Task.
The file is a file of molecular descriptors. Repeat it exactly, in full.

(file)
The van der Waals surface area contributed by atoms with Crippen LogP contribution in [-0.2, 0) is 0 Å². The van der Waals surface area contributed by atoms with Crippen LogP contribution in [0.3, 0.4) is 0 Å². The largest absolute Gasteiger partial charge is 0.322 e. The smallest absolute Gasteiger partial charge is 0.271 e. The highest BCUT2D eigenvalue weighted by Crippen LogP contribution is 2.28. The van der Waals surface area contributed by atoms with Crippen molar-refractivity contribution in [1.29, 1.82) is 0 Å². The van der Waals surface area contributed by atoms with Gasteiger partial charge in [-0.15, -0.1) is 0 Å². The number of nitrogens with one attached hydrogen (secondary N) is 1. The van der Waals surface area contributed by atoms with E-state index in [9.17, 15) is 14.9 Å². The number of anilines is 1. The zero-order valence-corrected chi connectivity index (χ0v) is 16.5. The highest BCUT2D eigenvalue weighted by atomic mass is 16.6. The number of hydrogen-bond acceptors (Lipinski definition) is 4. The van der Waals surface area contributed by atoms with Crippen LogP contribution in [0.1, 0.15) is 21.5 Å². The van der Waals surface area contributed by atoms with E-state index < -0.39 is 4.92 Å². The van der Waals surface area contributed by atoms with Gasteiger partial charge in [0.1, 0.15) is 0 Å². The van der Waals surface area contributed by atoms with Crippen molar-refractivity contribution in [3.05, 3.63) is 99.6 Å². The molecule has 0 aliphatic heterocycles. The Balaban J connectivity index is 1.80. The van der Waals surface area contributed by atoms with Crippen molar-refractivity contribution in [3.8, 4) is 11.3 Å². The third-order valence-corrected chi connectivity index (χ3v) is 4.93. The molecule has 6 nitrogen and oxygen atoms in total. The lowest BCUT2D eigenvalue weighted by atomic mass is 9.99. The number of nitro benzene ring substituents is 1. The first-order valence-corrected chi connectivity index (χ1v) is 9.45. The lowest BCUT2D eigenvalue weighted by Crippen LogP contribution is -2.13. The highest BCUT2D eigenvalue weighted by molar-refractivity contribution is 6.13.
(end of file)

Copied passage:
The van der Waals surface area contributed by atoms with Crippen LogP contribution in [-0.2, 0) is 0 Å². The van der Waals surface area contributed by atoms with Crippen LogP contribution in [0.3, 0.4) is 0 Å². The largest absolute Gasteiger partial charge is 0.322 e. The smallest absolute Gasteiger partial charge is 0.271 e. The highest BCUT2D eigenvalue weighted by Crippen LogP contribution is 2.28. The van der Waals surface area contributed by atoms with Crippen molar-refractivity contribution in [1.29, 1.82) is 0 Å². The van der Waals surface area contributed by atoms with Gasteiger partial charge in [-0.15, -0.1) is 0 Å². The number of nitrogens with one attached hydrogen (secondary N) is 1. The van der Waals surface area contributed by atoms with E-state index in [9.17, 15) is 14.9 Å². The number of anilines is 1. The zero-order valence-corrected chi connectivity index (χ0v) is 16.5. The highest BCUT2D eigenvalue weighted by atomic mass is 16.6. The number of hydrogen-bond acceptors (Lipinski definition) is 4. The van der Waals surface area contributed by atoms with Crippen LogP contribution in [0.1, 0.15) is 21.5 Å². The van der Waals surface area contributed by atoms with E-state index < -0.39 is 4.92 Å². The van der Waals surface area contributed by atoms with Gasteiger partial charge in [0.1, 0.15) is 0 Å². The van der Waals surface area contributed by atoms with Crippen molar-refractivity contribution in [3.05, 3.63) is 99.6 Å². The molecule has 0 aliphatic heterocycles. The Balaban J connectivity index is 1.80. The van der Waals surface area contributed by atoms with Crippen molar-refractivity contribution in [3.8, 4) is 11.3 Å². The third-order valence-corrected chi connectivity index (χ3v) is 4.93. The molecule has 6 nitrogen and oxygen atoms in total. The lowest BCUT2D eigenvalue weighted by atomic mass is 9.99. The number of nitro benzene ring substituents is 1. The first-order valence-corrected chi connectivity index (χ1v) is 9.45. The lowest BCUT2D eigenvalue weighted by Crippen LogP contribution is -2.13. The highest BCUT2D eigenvalue weighted by molar-refractivity contribution is 6.13.